Along the highway north of Minsk is a large sign pointing toward Khatyn. This could be any of the thousands of villages in Belarus; small wood frame houses, … a garden, … a barn for the farm animals … and people passing the time of day …
but it is not.
There are no houses … just chimneys where homes once stood … 23 in all; a stylized representation of wells that supplied water to the homes … gates connecting to the concrete walkways where roads were … all a drab gray, the color of ashes from a fire. Nearby, …is where the barn stood. The sounds of village life are replaced by the solemn peal of bells mounted on the top of each chimney.
This village of Khatyn, … on March 27, 1943, … was killed by Hitler’s fascist army.
Hitler’s army had been in Belarus since 1941 when they over-ran the Brest Fortress. By the time they arrived at this village, they had already destroyed most of Belarus including thousands of villages like Khatyn. Concentration and slave labor camps located in the cities and towns were full of Belarusian citizens. Hundreds of thousands of people were already dead.
Khatyn was just another village to the fascists. They arrived with tanks, machine guns and a flagrant disregard for life.
First, they rounded up all the villagers … 151 people, 75 were children … one baby was only 7 weeks old. They were herded into the barn and locked up. Gasoline was poured on it and set ablaze.
It didn’t last long … the screams … the pleading … all ended quickly. Those who tried to escape were gunned down.
Then, … on the way out, … after plundering … they set the homes ablaze … all 23 of them.
Then they left for just another village.
But, all were not dead. Two children survived, one protected by his mother’s body as she was gunned down. The other was pulled from the rubble of the barn. There was also a lone adult … who was a short distance away at the time of the massacre. Rushing to the empty village, he found his son in the smoldering barn and carefully held him in his arms as the boy died. … They were all dead. … Standing alone in anguish, … he remains for all to see.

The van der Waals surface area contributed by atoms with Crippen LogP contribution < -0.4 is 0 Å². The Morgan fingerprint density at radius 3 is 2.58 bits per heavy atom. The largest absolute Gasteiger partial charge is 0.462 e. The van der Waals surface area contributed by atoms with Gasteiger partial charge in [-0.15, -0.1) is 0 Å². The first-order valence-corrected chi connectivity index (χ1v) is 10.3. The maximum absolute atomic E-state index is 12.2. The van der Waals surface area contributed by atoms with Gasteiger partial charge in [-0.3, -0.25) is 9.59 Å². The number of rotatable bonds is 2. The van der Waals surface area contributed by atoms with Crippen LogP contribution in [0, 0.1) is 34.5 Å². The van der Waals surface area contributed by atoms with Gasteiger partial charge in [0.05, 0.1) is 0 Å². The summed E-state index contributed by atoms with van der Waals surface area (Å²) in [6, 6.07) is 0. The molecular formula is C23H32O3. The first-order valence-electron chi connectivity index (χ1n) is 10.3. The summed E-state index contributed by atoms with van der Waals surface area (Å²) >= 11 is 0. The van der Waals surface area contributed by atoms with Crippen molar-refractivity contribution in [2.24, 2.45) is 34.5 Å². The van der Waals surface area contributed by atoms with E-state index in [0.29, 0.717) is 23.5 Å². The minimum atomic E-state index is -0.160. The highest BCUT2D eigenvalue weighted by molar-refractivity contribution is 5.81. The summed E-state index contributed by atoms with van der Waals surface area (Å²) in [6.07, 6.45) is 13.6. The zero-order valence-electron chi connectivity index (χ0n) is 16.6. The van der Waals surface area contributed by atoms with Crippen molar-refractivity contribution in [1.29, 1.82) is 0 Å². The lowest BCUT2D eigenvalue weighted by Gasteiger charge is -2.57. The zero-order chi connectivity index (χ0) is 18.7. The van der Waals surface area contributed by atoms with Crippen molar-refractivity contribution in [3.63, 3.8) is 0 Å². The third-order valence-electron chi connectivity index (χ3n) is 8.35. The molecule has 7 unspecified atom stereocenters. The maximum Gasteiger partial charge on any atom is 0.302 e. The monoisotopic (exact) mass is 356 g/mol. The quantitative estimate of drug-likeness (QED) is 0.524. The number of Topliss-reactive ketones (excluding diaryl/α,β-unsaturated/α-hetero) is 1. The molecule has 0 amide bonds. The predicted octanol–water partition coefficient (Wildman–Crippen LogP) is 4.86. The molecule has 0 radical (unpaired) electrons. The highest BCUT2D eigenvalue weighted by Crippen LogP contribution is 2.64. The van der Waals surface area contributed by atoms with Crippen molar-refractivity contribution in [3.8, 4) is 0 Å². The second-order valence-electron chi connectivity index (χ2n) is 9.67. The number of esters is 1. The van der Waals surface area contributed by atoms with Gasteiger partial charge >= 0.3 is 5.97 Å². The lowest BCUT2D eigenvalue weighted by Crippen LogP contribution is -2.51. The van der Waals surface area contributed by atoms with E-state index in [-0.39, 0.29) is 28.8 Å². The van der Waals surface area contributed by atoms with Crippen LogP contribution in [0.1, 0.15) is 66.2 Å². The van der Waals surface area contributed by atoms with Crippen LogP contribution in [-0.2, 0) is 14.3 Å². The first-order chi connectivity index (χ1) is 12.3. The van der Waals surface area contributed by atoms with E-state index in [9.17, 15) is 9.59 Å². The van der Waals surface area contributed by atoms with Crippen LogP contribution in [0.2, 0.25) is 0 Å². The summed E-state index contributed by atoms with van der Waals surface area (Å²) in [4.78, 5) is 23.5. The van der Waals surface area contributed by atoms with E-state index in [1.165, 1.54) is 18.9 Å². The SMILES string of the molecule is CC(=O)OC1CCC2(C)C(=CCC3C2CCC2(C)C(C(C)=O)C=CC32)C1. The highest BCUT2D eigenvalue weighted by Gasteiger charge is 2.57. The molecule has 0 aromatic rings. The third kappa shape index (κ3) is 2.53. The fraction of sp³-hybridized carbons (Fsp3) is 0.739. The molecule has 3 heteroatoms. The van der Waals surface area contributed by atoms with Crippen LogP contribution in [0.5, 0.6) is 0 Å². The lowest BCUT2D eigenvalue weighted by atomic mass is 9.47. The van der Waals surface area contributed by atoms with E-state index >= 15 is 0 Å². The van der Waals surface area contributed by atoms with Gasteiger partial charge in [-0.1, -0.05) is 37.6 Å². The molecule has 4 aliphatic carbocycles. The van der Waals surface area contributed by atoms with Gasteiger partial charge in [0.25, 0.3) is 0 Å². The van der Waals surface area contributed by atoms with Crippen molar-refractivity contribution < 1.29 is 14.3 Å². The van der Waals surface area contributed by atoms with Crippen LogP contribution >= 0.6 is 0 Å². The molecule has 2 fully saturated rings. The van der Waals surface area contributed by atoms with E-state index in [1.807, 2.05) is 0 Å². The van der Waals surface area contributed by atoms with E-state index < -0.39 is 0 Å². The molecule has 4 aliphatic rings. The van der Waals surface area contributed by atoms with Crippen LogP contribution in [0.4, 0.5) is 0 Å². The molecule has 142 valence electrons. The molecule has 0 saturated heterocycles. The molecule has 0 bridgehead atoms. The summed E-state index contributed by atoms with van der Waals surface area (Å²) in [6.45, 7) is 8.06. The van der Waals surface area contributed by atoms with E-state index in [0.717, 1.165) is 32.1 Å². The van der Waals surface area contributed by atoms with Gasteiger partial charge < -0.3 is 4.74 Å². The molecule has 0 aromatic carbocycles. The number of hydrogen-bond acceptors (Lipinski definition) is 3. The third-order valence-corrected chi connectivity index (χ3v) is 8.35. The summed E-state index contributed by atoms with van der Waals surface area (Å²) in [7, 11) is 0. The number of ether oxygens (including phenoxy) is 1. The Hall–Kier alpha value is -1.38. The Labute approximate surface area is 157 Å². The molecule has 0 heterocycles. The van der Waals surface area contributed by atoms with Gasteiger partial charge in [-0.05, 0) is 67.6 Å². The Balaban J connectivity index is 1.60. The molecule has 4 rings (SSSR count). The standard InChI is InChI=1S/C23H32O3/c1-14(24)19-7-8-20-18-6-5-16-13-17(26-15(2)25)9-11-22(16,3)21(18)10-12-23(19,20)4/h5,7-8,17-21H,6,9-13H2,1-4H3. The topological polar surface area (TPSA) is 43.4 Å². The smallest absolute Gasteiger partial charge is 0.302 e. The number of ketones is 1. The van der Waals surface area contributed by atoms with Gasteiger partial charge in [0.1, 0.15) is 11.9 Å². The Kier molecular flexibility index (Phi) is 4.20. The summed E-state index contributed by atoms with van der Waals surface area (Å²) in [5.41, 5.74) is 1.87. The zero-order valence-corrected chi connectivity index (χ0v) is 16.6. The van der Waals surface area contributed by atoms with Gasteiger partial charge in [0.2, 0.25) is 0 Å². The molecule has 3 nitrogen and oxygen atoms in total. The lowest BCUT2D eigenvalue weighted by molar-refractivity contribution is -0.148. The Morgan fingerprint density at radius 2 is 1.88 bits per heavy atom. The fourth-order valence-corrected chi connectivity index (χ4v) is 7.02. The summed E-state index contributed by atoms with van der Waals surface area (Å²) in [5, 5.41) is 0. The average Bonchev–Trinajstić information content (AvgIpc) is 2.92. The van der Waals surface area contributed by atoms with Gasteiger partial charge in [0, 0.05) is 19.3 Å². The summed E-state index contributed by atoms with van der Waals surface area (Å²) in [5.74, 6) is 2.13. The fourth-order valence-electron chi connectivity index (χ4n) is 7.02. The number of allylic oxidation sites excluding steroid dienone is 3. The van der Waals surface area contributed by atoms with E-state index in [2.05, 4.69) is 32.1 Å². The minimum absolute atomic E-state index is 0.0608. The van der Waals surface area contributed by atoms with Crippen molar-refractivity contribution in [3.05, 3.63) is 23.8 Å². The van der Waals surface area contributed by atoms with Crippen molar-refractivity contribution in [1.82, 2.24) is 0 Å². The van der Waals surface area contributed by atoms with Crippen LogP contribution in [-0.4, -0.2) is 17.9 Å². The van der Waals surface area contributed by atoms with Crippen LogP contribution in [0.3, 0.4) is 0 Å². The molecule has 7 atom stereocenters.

Those who died here were buried near the barn where they perished Nearby are the tombs representing each of the 186 villages that were destroyed and never rebuilt during the three years of Hitler’s rampage upon this land and its people. A handful of dirt from each of the dead villages has been placed in the urn on the tomb.
Next to this graveyard are emblematic trees with names of the villages that were destroyed but later rebuilt. Along the pathway is a huge monument that reminds us all of the lives lost in the various places of Belarus … 206,500 in (Tras-EE-anis), 100,000 in Gomel, 10,000 in (DRAZ-dee), 10,000 in bar-EE-so). It goes on and on. 209 cities destroyed. 9,200 villages burned. 2,230,000 lives lost in Belarus … … one fourth of the population. The eternal flame honors these lives lost and the three trees surrounding the flame represent those who survived.
On the chimney of each of the 23 homes is a plaque identifying each family who perished that day when the fascists arrived at just another village. This gate invites you to come into the home of Josif Kaminski, … the lone adult survivor. At home … and included on the plaque … were his wife and his three children ages 15, 13, and 11.
All died that day, March 27, 1943.
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